Alleged Victim Was Substantially Incapacitated Due to Alcohol Consumption
If you are charged with aggravated sexual assault while the alleged victim was substantially incapacitated due to alcohol consumption and you contend that the victim consented, then at the time of trial, the military judge (MJ) may consider two issues:
- Whether the Military Judges' Benchbook at Note 10 and Note 11 of the new Article 120, UCMJ instructions provides an appropriate or lawful remedy for what the judiciary perceives as the illogical problem raised by Article 120, UCMJ (hint: the answer is no),
- in cases involving forcible sodomy, the fact that consent is an element of the offense.
For the first issue, an experienced court martial defense lawyer should consider filing a pretrial motion for dismissal of the aggravated sexual assault specifications based on its Constitutional defects and object to the use of the Benchbook's "new" procedures for Article 120,UCMJ cases (again, this is Note 10 and Note 11 of the instructions) during the trial and - most significantly - ensure you preserve the issue for appeal by objecting on the record to the relevant instructions (in a panel case) or prior to the close of the trial for findings (in a judge-alone trial).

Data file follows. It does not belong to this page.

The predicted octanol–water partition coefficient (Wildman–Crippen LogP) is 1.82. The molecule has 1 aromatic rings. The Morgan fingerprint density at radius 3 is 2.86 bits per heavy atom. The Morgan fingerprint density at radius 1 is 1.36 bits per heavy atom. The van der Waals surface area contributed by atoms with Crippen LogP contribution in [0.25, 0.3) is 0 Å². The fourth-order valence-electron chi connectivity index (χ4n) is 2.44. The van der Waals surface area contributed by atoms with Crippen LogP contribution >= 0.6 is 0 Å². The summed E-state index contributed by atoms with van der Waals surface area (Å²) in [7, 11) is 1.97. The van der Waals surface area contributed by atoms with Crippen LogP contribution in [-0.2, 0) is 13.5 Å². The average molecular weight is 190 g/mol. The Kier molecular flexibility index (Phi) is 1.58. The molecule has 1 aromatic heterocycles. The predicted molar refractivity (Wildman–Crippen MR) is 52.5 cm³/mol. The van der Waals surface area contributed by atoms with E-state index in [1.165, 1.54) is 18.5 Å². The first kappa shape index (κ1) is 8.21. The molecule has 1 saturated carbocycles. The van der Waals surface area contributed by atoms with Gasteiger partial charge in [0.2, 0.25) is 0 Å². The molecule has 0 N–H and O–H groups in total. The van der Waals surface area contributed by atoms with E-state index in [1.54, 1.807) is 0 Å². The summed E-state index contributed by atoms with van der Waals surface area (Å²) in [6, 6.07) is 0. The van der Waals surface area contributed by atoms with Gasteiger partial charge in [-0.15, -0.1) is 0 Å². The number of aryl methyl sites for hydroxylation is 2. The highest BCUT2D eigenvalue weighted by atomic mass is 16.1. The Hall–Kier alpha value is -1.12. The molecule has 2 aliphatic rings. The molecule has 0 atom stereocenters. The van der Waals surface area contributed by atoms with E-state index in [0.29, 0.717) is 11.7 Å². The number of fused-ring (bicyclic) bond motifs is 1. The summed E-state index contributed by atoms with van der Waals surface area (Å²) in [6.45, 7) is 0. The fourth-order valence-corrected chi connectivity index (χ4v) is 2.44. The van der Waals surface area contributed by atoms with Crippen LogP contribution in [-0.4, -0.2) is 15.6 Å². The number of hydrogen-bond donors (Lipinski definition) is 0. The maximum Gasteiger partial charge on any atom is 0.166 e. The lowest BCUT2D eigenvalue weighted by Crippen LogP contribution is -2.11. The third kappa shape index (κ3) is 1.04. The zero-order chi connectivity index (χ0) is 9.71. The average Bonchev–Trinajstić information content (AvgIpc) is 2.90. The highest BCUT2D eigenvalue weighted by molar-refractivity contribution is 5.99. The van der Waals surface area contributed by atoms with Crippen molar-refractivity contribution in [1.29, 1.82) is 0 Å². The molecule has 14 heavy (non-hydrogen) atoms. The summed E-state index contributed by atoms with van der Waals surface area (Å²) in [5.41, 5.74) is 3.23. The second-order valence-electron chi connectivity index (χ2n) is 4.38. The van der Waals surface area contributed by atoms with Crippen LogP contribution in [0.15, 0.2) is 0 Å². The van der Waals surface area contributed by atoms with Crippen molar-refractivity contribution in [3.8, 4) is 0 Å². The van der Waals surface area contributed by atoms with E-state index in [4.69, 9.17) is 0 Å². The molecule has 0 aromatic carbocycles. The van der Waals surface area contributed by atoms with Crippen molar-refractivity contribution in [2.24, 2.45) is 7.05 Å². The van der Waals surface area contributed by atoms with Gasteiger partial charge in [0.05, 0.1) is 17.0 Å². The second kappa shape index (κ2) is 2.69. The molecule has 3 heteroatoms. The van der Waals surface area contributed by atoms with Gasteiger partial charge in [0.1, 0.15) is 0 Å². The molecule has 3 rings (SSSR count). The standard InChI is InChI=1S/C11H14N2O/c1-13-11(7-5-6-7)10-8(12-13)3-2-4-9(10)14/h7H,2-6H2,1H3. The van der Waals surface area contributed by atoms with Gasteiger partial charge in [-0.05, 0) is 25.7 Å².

Congress has superseded the prior Article 120, UCMJ with a new but unconstitutional statute, and while we believe that a military judge is duty-bound to dismiss the aggravated sexual assault specifications due to the statute's fatal defects, there is no lawful mechanism for the judge to "fix" the current statute. The new Benchbook procedures either unlawfully attempt to "resurrect" the now dead prior version of Article 120, UCMJ (after it was expressly superseded by Congressional legislation) or, even worse, are judicially creating a statute in opposition to the express will of Congress. There is no reasonable means of statutory interpretation that permits a judge to apply the new Benchbook instructions.
If a military trial judge expressly finds unconstitutional that portion of the statute pertaining to the affirmative defense of consent and strikes only that provision while leaving the remainder of the statute intact, the judge could possibly cure these issues.